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Biochim Biophys Acta. 1984 Dec 19;778(3):549-58.

Evidence for acid-induced transformation of omeprazole into an active inhibitor of (H+ + K+)-ATPase within the parietal cell.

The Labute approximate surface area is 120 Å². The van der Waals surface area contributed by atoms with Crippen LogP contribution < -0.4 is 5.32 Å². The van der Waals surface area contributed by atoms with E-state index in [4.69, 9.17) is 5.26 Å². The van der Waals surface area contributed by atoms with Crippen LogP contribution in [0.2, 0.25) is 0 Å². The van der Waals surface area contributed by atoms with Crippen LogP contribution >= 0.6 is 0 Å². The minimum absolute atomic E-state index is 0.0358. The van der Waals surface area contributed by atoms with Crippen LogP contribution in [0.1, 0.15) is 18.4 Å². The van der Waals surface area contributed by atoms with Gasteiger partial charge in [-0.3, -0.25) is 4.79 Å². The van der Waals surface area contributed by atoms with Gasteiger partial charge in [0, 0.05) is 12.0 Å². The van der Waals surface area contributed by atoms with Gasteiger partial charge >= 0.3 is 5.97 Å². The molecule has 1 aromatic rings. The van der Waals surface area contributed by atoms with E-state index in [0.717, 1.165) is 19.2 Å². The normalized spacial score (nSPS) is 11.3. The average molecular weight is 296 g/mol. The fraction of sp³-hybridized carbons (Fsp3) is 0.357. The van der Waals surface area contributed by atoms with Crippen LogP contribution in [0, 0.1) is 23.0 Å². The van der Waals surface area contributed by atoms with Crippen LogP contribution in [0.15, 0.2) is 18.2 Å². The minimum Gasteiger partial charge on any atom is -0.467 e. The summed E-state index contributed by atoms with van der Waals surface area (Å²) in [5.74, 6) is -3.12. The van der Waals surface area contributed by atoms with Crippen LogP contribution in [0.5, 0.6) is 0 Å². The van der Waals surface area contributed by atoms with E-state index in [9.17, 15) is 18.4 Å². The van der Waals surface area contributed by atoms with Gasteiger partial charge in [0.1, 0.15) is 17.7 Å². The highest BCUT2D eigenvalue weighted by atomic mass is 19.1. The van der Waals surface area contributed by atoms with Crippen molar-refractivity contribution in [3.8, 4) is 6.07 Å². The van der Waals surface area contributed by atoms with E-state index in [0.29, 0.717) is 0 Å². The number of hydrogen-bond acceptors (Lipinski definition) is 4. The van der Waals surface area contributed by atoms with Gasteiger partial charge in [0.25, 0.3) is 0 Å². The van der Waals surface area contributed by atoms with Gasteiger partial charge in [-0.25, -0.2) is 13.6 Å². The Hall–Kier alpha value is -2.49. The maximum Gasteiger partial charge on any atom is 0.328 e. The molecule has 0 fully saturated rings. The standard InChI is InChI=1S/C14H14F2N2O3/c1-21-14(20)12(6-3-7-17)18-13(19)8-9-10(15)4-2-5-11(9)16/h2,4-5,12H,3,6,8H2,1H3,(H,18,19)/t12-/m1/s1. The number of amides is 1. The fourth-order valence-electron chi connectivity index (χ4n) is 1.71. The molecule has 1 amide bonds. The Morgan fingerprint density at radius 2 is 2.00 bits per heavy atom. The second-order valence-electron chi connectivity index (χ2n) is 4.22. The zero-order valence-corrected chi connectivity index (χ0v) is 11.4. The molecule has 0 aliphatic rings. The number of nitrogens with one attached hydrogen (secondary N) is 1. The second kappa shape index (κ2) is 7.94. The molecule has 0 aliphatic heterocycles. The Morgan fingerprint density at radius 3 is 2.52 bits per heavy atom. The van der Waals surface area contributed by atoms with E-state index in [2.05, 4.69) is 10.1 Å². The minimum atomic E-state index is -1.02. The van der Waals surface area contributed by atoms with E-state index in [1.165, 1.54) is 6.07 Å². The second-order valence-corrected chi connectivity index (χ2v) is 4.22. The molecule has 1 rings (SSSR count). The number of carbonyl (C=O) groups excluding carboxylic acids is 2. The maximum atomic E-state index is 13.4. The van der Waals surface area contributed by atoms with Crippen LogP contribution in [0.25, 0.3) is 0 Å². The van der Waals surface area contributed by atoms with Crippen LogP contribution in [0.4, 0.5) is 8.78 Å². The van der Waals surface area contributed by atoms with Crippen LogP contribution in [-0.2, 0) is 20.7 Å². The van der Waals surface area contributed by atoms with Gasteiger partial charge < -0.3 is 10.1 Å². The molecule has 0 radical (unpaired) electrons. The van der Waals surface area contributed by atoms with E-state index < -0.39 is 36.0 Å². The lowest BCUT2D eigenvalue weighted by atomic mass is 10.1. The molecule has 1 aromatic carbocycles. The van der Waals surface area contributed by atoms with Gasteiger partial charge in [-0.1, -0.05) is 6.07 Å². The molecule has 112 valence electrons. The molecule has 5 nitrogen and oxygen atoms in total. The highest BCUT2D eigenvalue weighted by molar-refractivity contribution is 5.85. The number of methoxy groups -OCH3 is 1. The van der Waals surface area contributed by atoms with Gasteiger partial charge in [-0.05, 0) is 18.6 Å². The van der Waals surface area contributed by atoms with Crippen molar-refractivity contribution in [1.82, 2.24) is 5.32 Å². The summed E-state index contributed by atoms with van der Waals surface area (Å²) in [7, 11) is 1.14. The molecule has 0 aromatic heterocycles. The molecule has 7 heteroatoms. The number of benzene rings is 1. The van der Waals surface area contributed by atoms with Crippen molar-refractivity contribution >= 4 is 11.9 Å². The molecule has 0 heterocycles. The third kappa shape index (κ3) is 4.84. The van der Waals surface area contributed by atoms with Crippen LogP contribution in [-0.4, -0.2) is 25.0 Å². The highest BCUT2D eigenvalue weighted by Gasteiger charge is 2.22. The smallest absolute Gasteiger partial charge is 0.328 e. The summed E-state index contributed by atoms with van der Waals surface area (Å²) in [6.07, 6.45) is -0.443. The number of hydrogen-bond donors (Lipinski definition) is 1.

The chemical reactions of omeprazole, leading to inhibition of gastric acid secretion, were investigated. In acid buffer solutions, omeprazole was found to be labile, whereas at physiological pH it was stable (t1/2 greater than 17 h at pH 7.4). The stability of omeprazole was also studied in isolated, acid producing, gastric glands under conditions where acid formation was either stimulated or inhibited. The rate of transformation of omeprazole was high (t1/2 approximately 3 min) under stimulation. Inhibition of acid formation in the gland greatly retarded the decomposition of omeprazole (t1/2 approximately 73 min). The time-course for inhibition of acid formation by omeprazole was parallel to that for decomposition. The major product formed from omeprazole was the reduced form, H 168/22. The inhibitory action of omeprazole was shown to depend on acid-induced transformation, since no inhibition was obtained when omeprazole was incubated under neutral conditions, both in the isolated gastric mucosal- and the (H+ + K+)-ATPase preparations. Despite the fact that H 168/22 was the major product formed in the glandular preparation, it was found to be virtually inactive in both the glandular- and (H+ + K+)-ATPase preparations. Therefore, a model is proposed in which the inhibition of acid formation by omeprazole is mediated by a compound formed during the reduction of omeprazole to H 168/22 within the acid compartments of the parietal cell. Furthermore, mercaptanes, such as beta-mercaptoethanol, were found to prevent as well as reverse inhibition by omeprazole in both the glandular- and (H+ + K+)-ATPase preparations. This indicates that -SH groups are most likely involved in the chemical reactions leading to inhibition of acid secretion.

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